Murphy Oil Futures: How Spinning Off Retail Could Bring Joy to Shareholders

by Mark Friedman  on Monday, Nov. 26, 2012 12:00 am  

Murphy Oil is spinning off its new retail company, Murphy USA Inc., which includes 1,154 gasoline stations, mainly in the parking lots of Wal-Mart Supercenters. (Photo by Mike Pirnique)

End of the Road

Murphy began talking about selling or spinning off its retail business several years ago.

In 2011, Murphy Oil’s CEO at the time, David Wood, discussed the possibility of spinning off Murphy USA, but nothing happened, which frustrated some shareholders who thought that spinning off the gas stations could unlock some value for the company. Wood left Murphy in June.

“We were especially disappointed to learn that the recent resignation of David Wood as CEO was not intended to be the start of a companywide shakeup at improving results,” Morningstar’s Simko said in an Aug. 2 note.

Shareholders received some hope for a spinoff when during an August conference call, the new CEO, Steven Cossé, mentioned that a spinoff of Murphy USA was being discussed, although it wasn’t likely to happen anytime soon.

“The proposed spin-off had been indefinitely postponed, due to the need to better understand and address the segment’s operating underperformance, as management had communicated that business was losing market share to competitors and that margins were not improving in-line with industry standards,” according to a research note written Oct. 17 by Guy Baber an analyst with Simmons & Co. International of Houston.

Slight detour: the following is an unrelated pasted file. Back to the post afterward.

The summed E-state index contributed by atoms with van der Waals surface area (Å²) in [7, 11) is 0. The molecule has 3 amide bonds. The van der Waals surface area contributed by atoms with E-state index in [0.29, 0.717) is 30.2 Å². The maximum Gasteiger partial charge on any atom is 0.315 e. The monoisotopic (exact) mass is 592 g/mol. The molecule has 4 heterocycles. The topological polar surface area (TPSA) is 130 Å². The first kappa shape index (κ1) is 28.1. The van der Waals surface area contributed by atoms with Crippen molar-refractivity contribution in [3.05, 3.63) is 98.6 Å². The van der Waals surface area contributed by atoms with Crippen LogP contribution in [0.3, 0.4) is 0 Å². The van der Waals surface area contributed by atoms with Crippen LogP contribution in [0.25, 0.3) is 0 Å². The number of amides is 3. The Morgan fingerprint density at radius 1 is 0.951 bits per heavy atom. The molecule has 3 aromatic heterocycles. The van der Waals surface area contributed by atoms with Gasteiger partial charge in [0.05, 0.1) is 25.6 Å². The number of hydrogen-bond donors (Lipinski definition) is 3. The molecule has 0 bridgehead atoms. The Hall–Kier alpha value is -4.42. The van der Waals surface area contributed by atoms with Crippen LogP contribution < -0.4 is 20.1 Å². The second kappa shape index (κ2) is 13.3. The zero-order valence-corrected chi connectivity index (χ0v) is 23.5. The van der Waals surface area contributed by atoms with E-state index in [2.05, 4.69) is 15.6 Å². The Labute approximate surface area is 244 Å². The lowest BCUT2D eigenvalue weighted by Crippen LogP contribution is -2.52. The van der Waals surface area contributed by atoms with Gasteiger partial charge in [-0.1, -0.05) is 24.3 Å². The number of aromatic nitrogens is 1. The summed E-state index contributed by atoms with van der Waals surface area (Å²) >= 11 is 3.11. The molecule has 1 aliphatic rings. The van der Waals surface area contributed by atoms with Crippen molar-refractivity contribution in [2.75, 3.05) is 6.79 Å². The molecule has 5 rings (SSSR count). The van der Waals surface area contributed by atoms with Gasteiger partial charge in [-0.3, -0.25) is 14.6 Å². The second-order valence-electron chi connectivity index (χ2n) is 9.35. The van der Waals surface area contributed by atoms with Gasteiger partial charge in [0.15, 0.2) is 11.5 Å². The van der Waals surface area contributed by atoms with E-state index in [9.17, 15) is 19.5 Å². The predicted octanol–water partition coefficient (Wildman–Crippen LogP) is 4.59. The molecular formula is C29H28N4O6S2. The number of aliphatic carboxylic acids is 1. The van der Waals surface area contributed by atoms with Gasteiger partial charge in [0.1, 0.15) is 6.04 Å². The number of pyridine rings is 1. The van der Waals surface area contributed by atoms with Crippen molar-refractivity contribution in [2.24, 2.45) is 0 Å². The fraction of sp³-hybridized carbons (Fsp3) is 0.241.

But by the middle of 2012, Murphy had watched some of its peers successfully spin off their gas station divisions.

In January 2011, Marathon Oil Corp. of Houston announced that it was going to spin off its refinery and marketing business, which included 1,350 convenience stores in seven states.

And in July 2011, ConocoPhillips of Houston announced it would spin off its gas station division into a new company called Phillips 66, also of Houston. That transaction was completed in April.

When a similar announcement wasn’t made at Murphy, the activist hedge fund Third Point LLC of New York fired off a letter on Oct. 3 to investors.

Third Point quoted part of the Boyz II Men song “End of the Road” in the letter and said following Third Point’s suggestions would increase Murphy’s stock price by about 60 percent, to about $90.

 

 

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